Eggplant with Gochujang Sauce
When it comes to those cooler fall months, I love to cook with eggplant. It’s heartier than most produce, and its addition to my plate instantly makes me feel like I am eating the ultimate comfort food. One of the great characteristics of eggplant is it takes on whatever flavors it is cooked with, which is why we see it in so many dishes. You can find eggplant to be the star in Italian dishes, such as eggplant parmesan, or Mediterranean dishes like baba ganoush. For this eggplant with gochujang sauce, I used flavor profiles often found in Asian cuisine. Eggplant really is versatile. I cannot wait for you to try my eggplant with gochujang sauce, so let’s get cooking!
How to make eggplant with gochujang sauce
My eggplant with gochujang sauce is another one of my simple, yet flavorful, easy-to-make recipes. Start by cutting the eggplant into a half inch dice. Then in a bowl, add all the sauce ingredients and whisk. Add the eggplant to the sauce bowl, and make sure the eggplant is thoroughly coated. From there, heat up a high-sided skillet over medium-high heat. Pour the eggplant mixture into the pan, and cook for 6 to 8 minutes, or until the eggplant is nicely caramelized. That’s it, in under 15 minutes from start to finish, you have a delicious meal.
This eggplant with gochujang sauce can be used in many different dishes. If you want the eggplant with gochujang sauce to be the star of the dish, pair it with brown rice, or your favorite grain. In addition, you can also add other veggies to this dish that you have on hand.
This eggplant with gochujang sauce can also be a great veggie-packed side dish to my Instant Pot Short Ribs or any of your favorite meals! Let me know how you pair your eggplant with gochujang in the comments below!
All about eggplant
In European countries, eggplant is often referred to as an aubergine. Surprisingly, eggplant is a fruit, however, it’s nutritional profile more closely resembles a vegetable. Therefore, it is typically characterized as such. While the eggplant is native to Southeast Asia, it is used in a variety of cuisines around the world.1 There are also many different varieties of eggplant ranging from what we typically see in grocery stores, Italian Eggplant, to Graffiti Eggplant, Chinese Eggplant, Fairy Tale Eggplant, White Eggplant and beyond.2 Each eggplant has slightly different characteristics, but any kind can be used for this recipe.
The eggplant is packed with nutrition. Most notable are its fiber, manganese and antioxidant contents.3 Let’s break down each of these nutrients, starting with fiber. For 1 cup of eggplant, there is about 3 grams of fiber.3 Fiber is a type of carbohydrate that cannot be digested by humans.4 Because of this characteristic, it can reduce one’s risk for heart disease by absorbing and eliminating bad cholesterol, as well as promote optimal gut health.4
Manganese is a micronutrient that is abundant in eggplant. Manganese has many roles in the body including protein, carbohydrate and cholesterol metabolism.5 It also assists with bone and immune health.5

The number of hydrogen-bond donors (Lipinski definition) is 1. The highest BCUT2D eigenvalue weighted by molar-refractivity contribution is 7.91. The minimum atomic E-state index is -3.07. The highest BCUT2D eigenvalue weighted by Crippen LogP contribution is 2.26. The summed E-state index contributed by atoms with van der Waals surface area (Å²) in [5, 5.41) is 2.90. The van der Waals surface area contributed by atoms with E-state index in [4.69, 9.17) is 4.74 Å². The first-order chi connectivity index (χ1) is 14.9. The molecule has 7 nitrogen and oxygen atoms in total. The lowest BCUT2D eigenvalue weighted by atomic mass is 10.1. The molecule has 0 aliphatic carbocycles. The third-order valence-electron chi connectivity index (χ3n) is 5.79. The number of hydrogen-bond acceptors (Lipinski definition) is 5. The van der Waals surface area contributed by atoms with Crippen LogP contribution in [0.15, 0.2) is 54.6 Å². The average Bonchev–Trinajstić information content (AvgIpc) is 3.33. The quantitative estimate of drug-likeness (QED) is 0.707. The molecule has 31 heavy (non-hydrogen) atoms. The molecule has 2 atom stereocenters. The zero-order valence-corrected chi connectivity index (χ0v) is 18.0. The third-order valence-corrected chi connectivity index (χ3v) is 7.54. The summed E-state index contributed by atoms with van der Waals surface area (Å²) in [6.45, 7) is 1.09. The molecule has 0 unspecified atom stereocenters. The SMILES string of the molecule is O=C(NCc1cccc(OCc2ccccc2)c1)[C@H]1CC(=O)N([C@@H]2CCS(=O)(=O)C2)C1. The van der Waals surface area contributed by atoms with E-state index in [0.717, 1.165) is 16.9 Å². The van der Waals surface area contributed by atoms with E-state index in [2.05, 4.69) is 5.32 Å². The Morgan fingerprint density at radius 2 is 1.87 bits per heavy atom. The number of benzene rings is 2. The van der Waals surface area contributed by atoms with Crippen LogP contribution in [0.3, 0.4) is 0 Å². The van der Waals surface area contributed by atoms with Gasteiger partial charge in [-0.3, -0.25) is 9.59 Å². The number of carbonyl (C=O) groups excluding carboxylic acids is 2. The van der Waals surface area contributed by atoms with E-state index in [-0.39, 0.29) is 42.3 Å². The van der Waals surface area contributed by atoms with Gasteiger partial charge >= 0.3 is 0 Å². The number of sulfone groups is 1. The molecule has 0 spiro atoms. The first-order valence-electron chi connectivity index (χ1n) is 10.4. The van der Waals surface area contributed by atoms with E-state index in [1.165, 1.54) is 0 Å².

Lastly, let’s discuss antioxidants. Antioxidants are important components in our foods. Generally speaking, they keep our cells healthy by fighting free radicals present in our everyday environment.3
All about gochujang
What is gochujang?
Gochujang is a type of hot sauce native to Korean cuisine. It is typically made up of fermented soybean, red chile peppers, glutinous rice and salt, and resembles the same texture as tomato paste.6 Because of these ingredients, this sauce is spicy, with a little bit of a bite from the fermented soybeans and sweetness from the glutinous rice.6 Not only does gochujang pair well with eggplant, but it also pairs well with beef and pork dishes, too!
I hope you love this eggplant with gochujang sauce as much as I do! Don’t forget to tag @ChefAbbieGellman on Instagram if you make this, or any of my other recipes.
- Eggplant. Encyclopædia Britannica. https://www.britannica.com/plant/eggplant. Published November 26, 2019. Accessed October 9, 2020.
- Prakash S. A visual guide to 8 glorious varieties of eggplant. Kitchn. https://www.thekitchn.com/a-visual-guide-to-10-glorious-varieties-of-eggplant-232828. Published July 8, 2019. Accessed October 9, 2020.
- Link R. 7 Surprising health benefits of eggplants. Healthline. https://www.healthline.com/nutrition/eggplant-benefits#TOC_TITLE_HDR_2. Published June 30, 2017. Accessed October 9, 2020.
- Lane-Elliot A. The role of fiber. University of Michigan Health System. https://www.med.umich.edu/pfans/_pdf/hetm-2016/0816-roleoffiber.pdf. Published August 2016. Accessed October 9, 2020.
- Office of Dietary Supplements – Manganese. NIH Office of Dietary Supplements. https://ods.od.nih.gov/factsheets/Manganese-HealthProfessional/. Accessed October 9, 2020.
- Chaey C. What is gochujang, the little red tub we keep in arm’s reach? Bon Appétit. https://www.bonappetit.com/story/what-is-gochujang. Published September 6, 2019. Accessed October 9, 2020.
- 3 tablespoons gochujang
- 1 tablespoon rice vinegar
- 1 tablespoon sesame oil
- 1 tablespoon maple syrup
- 1 eggplant ~1 pound, diced ½-inch
- 1 tablespoon avocado or grapeseed oil
- In a bowl, whisk together gochujang, vinegar, oil, and maple syrup. Add eggplant and mix well.
- In a wok or high-sided skillet over medium-high heat, add oil then add eggplant mixture. Cook eggplant, tossing occasionally, until browned and crisp-tender, approximately 6 to 8 minutes. Serve immediately.